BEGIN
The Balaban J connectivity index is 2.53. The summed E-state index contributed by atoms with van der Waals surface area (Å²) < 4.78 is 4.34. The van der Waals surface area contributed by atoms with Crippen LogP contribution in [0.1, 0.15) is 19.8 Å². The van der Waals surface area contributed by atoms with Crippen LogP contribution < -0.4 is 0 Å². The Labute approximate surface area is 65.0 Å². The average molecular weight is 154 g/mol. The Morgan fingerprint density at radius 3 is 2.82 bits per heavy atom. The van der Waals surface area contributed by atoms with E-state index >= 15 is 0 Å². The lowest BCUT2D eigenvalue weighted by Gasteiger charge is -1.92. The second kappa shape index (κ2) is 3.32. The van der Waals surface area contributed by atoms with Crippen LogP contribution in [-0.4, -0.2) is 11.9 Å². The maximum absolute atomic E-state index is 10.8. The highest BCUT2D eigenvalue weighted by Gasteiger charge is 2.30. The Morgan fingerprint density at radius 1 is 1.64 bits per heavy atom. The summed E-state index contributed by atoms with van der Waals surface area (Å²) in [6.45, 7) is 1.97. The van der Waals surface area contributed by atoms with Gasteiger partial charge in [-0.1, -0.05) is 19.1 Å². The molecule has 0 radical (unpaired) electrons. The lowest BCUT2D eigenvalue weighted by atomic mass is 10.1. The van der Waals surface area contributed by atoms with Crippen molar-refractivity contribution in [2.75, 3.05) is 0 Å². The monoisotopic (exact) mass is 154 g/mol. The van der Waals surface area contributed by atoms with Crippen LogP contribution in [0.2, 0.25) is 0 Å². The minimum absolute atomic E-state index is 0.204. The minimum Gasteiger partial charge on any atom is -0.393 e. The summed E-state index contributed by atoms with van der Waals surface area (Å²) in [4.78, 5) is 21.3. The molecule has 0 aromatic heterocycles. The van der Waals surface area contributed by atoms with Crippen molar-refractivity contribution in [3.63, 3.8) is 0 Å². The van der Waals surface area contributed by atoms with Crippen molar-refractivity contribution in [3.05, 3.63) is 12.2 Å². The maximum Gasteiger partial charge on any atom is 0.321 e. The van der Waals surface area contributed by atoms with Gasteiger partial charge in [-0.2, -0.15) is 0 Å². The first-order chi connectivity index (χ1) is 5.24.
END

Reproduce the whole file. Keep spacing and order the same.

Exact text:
The Balaban J connectivity index is 2.53. The summed E-state index contributed by atoms with van der Waals surface area (Å²) < 4.78 is 4.34. The van der Waals surface area contributed by atoms with Crippen LogP contribution in [0.1, 0.15) is 19.8 Å². The van der Waals surface area contributed by atoms with Crippen LogP contribution < -0.4 is 0 Å². The Labute approximate surface area is 65.0 Å². The average molecular weight is 154 g/mol. The Morgan fingerprint density at radius 3 is 2.82 bits per heavy atom. The van der Waals surface area contributed by atoms with E-state index >= 15 is 0 Å². The lowest BCUT2D eigenvalue weighted by Gasteiger charge is -1.92. The second kappa shape index (κ2) is 3.32. The van der Waals surface area contributed by atoms with Crippen LogP contribution in [-0.4, -0.2) is 11.9 Å². The maximum absolute atomic E-state index is 10.8. The highest BCUT2D eigenvalue weighted by Gasteiger charge is 2.30. The Morgan fingerprint density at radius 1 is 1.64 bits per heavy atom. The summed E-state index contributed by atoms with van der Waals surface area (Å²) in [6.45, 7) is 1.97. The van der Waals surface area contributed by atoms with Gasteiger partial charge in [-0.1, -0.05) is 19.1 Å². The molecule has 0 radical (unpaired) electrons. The lowest BCUT2D eigenvalue weighted by atomic mass is 10.1. The van der Waals surface area contributed by atoms with Crippen molar-refractivity contribution in [2.75, 3.05) is 0 Å². The monoisotopic (exact) mass is 154 g/mol. The van der Waals surface area contributed by atoms with Crippen LogP contribution in [0.2, 0.25) is 0 Å². The minimum absolute atomic E-state index is 0.204. The minimum Gasteiger partial charge on any atom is -0.393 e. The summed E-state index contributed by atoms with van der Waals surface area (Å²) in [4.78, 5) is 21.3. The molecule has 0 aromatic heterocycles. The van der Waals surface area contributed by atoms with Crippen molar-refractivity contribution in [3.63, 3.8) is 0 Å². The van der Waals surface area contributed by atoms with Crippen molar-refractivity contribution in [3.05, 3.63) is 12.2 Å². The maximum Gasteiger partial charge on any atom is 0.321 e. The van der Waals surface area contributed by atoms with Gasteiger partial charge in [-0.2, -0.15) is 0 Å². The first-order chi connectivity index (χ1) is 5.24.